As soon as Stephanie Umoh and Shavanna Calder walk into the Roberts Studio Theatre, they hit it off. They chat animatedly about mutual friends, their Calvin Klein jeans, and where they get their hair done -- the recent damp weather has been positively wrecking it. Calder tells Umoh she gets hers roller set at a Dominican place for $20. Umoh screams with delight: She says she's paying $100 on Newbury Street.
But much more than that binds them. At 20, the actresses are both college sophomores and relatively inexperienced theatrically. But they also have great voices and acting talent. And they've landed plum roles in two of the best shows in town.
Umoh has earned raves as Sarah, a young mother caught up in early-20th-century racial strife in the musical ``Ragtime," which closes Sunday at the New Repertory Theatre. Calder has won acclaim as Emmie , the daughter of Caroline, a '60s Southern maid, in the SpeakEasy Stage Company musical ``Caroline, or Change," which runs at the Calderwood Pavilion through June 10.
Umoh majors in musical theater at the Boston Conservatory, Calder in cinema and media studies at Wellesley College. For both, juggling rehearsals, school, and performing is difficult. But these two, brimming with a mix of charm, humility, and drive, are managing to pull it all off.
As they settle in at the dining room table on the ``Caroline" set, they share how initially intimidating it was to work with some of Boston's top actors.
``Jacqui Parker [who plays Caroline], her callback was before mine," says Calder. ``I heard her sing. And then she came out, and she was like, `Whooo. I've just been feeling so sick.' And I was like, are you serious? Because she sounded amazing. But it's been great working with her; she has so much knowledge. She's not a diva in any way."
Neither, says Umoh, is Leigh Barrett , whose character takes Sarah and her out-of-wedlock baby into her home. Barrett ``is absolutely amazing," says Umoh. ``It's like she's taken me under her wing. I was so intimidated by everyone -- I'm just a student! She's taught me a lot."
When asked how it feels to play such a huge role, with several show stopping numbers, in this musical by Stephen Flaherty, Lynn Ahrens, and Terrence McNally, Umoh laughs, then exhales.
``I guess it's almost unreal to me that I even have this role. But I feel very fortunate," she says. ``I've learned so much and have so much to take back to school, and I've been able to apply a lot of the things I've learned in school to this character."
``Ragtime" director Rick Lombardo, producing artistic director of the New Rep , says he held extensive auditions for the role of Sarah, a challenging part that was written for the enormous range of Audra McDonald, who was in the original Broadway cast.
Umoh, who had come in to audition for the ensemble, chose to sing Sarah's signature song, ``Your Daddy's Son."
``She was the first to sing across the entire vocal range, full voice, with incredible power," Lombardo says. ``I was literally dumbstruck that a woman that young could do that, after hearing 30 more experienced singers."
Still, Lombardo was concerned about her inexperience. At one callback, he asked her to sing ``Your Daddy's Son" again, this time a cappella.
``She did it again, brilliantly," he says. ``This happens so rarely, you feel like you're discovering an amazing young talent."
``Caroline" director Paul Daigneault , artistic director of SpeakEasy, says of Calder's audition for the Tony Kushner/Jeanine Tesori musical: ``I really loved her. She was sort of unknown, but she has this deep richness to her voice that makes me think that Caroline is in her, which is part of the point: that Caroline is in her. When I heard her sing I knew it was the right way to go."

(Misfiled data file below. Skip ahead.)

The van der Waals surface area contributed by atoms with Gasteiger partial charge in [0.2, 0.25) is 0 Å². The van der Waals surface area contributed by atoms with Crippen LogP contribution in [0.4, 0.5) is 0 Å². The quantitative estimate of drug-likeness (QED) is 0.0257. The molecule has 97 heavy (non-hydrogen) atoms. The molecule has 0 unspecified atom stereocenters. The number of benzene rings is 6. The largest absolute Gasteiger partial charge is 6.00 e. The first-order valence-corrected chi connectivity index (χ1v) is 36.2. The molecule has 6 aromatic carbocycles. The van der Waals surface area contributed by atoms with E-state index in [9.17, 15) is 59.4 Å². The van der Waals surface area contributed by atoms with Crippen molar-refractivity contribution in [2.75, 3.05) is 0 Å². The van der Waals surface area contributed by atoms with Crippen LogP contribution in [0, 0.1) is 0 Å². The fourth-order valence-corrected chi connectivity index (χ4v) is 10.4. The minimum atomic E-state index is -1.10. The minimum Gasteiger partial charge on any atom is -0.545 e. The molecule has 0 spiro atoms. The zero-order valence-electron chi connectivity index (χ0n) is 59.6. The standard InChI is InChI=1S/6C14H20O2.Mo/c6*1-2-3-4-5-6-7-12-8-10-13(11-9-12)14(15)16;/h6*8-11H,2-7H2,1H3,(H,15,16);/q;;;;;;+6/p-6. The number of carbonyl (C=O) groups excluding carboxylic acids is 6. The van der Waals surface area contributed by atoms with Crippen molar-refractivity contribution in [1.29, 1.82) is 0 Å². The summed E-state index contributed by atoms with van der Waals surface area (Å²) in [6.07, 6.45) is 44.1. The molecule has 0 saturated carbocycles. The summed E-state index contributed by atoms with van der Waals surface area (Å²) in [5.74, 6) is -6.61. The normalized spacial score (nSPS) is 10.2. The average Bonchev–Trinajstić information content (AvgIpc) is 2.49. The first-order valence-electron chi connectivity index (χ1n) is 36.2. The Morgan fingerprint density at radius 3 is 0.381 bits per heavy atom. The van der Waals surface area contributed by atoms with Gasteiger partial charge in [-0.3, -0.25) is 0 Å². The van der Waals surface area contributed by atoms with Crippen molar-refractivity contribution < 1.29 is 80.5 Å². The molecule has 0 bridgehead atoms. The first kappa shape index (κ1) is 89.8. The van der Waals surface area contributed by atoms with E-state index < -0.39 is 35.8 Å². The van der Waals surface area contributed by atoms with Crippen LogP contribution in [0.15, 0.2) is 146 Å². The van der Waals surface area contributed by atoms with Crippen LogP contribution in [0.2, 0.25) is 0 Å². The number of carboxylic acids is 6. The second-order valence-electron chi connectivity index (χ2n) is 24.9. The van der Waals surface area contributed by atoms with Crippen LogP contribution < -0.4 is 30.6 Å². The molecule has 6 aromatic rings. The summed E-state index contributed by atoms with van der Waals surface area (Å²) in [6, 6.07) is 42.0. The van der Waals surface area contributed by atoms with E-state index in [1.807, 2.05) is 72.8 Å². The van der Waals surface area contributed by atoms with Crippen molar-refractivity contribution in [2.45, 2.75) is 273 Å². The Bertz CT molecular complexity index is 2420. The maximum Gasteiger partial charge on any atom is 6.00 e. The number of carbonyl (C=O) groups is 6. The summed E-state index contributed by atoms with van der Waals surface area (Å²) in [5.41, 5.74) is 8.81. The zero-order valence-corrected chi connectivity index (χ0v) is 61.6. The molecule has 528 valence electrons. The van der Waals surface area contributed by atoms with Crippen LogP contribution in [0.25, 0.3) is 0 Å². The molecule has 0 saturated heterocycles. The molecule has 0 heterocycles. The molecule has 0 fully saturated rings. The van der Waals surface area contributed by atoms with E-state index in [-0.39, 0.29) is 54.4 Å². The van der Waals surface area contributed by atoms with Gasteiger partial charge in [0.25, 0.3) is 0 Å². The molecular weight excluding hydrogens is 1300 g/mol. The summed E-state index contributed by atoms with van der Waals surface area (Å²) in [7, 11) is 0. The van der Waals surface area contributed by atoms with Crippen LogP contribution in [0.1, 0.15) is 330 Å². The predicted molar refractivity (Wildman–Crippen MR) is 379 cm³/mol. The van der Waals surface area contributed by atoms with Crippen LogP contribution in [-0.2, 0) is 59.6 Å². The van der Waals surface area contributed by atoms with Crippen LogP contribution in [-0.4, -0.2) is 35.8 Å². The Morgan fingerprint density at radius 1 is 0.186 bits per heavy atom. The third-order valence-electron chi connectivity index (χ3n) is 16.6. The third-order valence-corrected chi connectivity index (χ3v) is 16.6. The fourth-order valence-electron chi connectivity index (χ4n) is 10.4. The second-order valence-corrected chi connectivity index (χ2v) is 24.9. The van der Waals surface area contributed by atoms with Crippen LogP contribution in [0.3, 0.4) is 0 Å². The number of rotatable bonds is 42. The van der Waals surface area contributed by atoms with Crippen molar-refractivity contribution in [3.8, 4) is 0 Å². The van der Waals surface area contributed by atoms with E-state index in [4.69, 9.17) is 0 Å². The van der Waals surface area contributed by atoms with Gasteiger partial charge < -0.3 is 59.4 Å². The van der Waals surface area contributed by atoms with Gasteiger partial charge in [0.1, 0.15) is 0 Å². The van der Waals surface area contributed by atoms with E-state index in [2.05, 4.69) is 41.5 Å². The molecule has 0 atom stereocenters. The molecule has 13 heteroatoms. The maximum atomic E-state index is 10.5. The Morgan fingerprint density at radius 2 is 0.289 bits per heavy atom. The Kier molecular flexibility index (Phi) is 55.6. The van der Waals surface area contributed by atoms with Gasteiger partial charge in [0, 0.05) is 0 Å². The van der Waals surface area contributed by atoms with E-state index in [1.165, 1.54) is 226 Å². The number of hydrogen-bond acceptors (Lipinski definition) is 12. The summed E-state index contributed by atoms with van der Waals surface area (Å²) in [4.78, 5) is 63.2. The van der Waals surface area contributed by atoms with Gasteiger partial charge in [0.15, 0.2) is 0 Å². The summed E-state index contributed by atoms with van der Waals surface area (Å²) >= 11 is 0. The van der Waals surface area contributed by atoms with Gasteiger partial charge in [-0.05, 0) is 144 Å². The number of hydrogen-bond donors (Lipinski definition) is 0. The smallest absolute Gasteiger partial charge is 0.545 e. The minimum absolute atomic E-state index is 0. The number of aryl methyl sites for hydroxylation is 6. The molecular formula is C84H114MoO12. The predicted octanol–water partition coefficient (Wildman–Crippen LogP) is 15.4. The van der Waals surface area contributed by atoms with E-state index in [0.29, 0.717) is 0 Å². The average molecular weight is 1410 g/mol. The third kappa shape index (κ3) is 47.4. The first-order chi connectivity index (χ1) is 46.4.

Playing it nice, Daigneault explained to her later, was not what he wanted from Emmie, whose social awareness and assertiveness grow during the course of the show. ``You want to know that she's been brought up by this strong-minded woman, that Caroline is inadvertently changing the world by the way she's raising her kids," Daigneault says. ``Shavanna had all that."
Calder, who started acting at age 5, was raised in Vacaville, Calif., by parents who came from Guyana. Umoh grew up in Texas with a Nigerian father and a white mother. Both say they haven't experienced the kind of overt racial discrimination encountered by the characters they play. It's out there, though, says Calder.
``When you turn on the TV or you watch films, you see a lot of stereotypical black portrayals," she says. ``So to be able to come here and do this role that has so much depth, compared to what I see on a regular basis, has just been really gratifying."
Both have their sights set on performing careers in New York or elsewhere. But for now, they are trying to get through finals and projects at the same time they are performing.
Calder says at one point she ``ran around backstage during intermission" interviewing people for a final video project. After the show that night, she spent five hours editing the video.
As for Umoh, ``During intermission, or if I didn't have to be onstage, I was memorizing a monologue or reviewing text or memorizing a song for class or writing a paper," she says. ``Opening night, I had a final in the morning." She laughs, disbelievingly.
Until her junior year of high school, Umoh thought she'd be going to college for biology. Then she got into her first play.
``I liked it!" she says. ``My father was always, `Stay on the books, stay on the books.' And then I'm getting involved even more and more. It became like my heart, my joy , and my passion."
Catherine Foster can be reached at firstname.lastname@example.org.